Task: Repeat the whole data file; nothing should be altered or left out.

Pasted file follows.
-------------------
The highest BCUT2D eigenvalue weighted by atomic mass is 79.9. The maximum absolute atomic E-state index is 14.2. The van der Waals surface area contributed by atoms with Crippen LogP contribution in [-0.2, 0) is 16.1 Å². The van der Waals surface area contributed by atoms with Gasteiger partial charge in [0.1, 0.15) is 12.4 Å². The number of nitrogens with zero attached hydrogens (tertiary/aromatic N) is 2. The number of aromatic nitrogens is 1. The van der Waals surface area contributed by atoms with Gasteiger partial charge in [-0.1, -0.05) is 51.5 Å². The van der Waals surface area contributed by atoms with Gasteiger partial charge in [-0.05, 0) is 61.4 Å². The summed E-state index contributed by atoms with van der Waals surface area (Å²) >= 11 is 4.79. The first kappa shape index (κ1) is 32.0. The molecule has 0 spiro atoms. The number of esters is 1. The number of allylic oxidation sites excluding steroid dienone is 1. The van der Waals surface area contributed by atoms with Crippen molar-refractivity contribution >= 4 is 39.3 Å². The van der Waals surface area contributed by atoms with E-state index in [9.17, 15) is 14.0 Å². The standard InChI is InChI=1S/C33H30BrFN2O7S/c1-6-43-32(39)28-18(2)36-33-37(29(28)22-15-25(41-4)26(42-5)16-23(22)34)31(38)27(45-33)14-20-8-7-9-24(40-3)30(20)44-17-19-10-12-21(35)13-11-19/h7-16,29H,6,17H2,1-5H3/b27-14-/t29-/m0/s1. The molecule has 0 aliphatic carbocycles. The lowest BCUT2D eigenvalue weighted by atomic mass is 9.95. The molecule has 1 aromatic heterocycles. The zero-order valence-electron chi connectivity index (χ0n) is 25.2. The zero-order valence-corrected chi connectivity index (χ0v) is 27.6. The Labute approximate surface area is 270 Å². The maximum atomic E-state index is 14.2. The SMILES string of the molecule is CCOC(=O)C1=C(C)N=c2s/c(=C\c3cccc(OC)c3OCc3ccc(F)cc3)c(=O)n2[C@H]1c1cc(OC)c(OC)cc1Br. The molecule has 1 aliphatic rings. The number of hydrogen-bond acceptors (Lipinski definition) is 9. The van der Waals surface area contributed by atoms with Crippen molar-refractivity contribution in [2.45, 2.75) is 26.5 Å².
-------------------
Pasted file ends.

The highest BCUT2D eigenvalue weighted by atomic mass is 79.9. The maximum absolute atomic E-state index is 14.2. The van der Waals surface area contributed by atoms with Crippen LogP contribution in [-0.2, 0) is 16.1 Å². The van der Waals surface area contributed by atoms with Gasteiger partial charge in [0.1, 0.15) is 12.4 Å². The number of nitrogens with zero attached hydrogens (tertiary/aromatic N) is 2. The number of aromatic nitrogens is 1. The van der Waals surface area contributed by atoms with Gasteiger partial charge in [-0.1, -0.05) is 51.5 Å². The van der Waals surface area contributed by atoms with Gasteiger partial charge in [-0.05, 0) is 61.4 Å². The summed E-state index contributed by atoms with van der Waals surface area (Å²) >= 11 is 4.79. The first kappa shape index (κ1) is 32.0. The molecule has 0 spiro atoms. The number of esters is 1. The number of allylic oxidation sites excluding steroid dienone is 1. The van der Waals surface area contributed by atoms with Crippen molar-refractivity contribution >= 4 is 39.3 Å². The van der Waals surface area contributed by atoms with E-state index in [9.17, 15) is 14.0 Å². The standard InChI is InChI=1S/C33H30BrFN2O7S/c1-6-43-32(39)28-18(2)36-33-37(29(28)22-15-25(41-4)26(42-5)16-23(22)34)31(38)27(45-33)14-20-8-7-9-24(40-3)30(20)44-17-19-10-12-21(35)13-11-19/h7-16,29H,6,17H2,1-5H3/b27-14-/t29-/m0/s1. The molecule has 0 aliphatic carbocycles. The lowest BCUT2D eigenvalue weighted by atomic mass is 9.95. The molecule has 1 aromatic heterocycles. The zero-order valence-electron chi connectivity index (χ0n) is 25.2. The zero-order valence-corrected chi connectivity index (χ0v) is 27.6. The Labute approximate surface area is 270 Å². The maximum atomic E-state index is 14.2. The SMILES string of the molecule is CCOC(=O)C1=C(C)N=c2s/c(=C\c3cccc(OC)c3OCc3ccc(F)cc3)c(=O)n2[C@H]1c1cc(OC)c(OC)cc1Br. The molecule has 1 aliphatic rings. The number of hydrogen-bond acceptors (Lipinski definition) is 9. The van der Waals surface area contributed by atoms with Crippen molar-refractivity contribution in [2.45, 2.75) is 26.5 Å².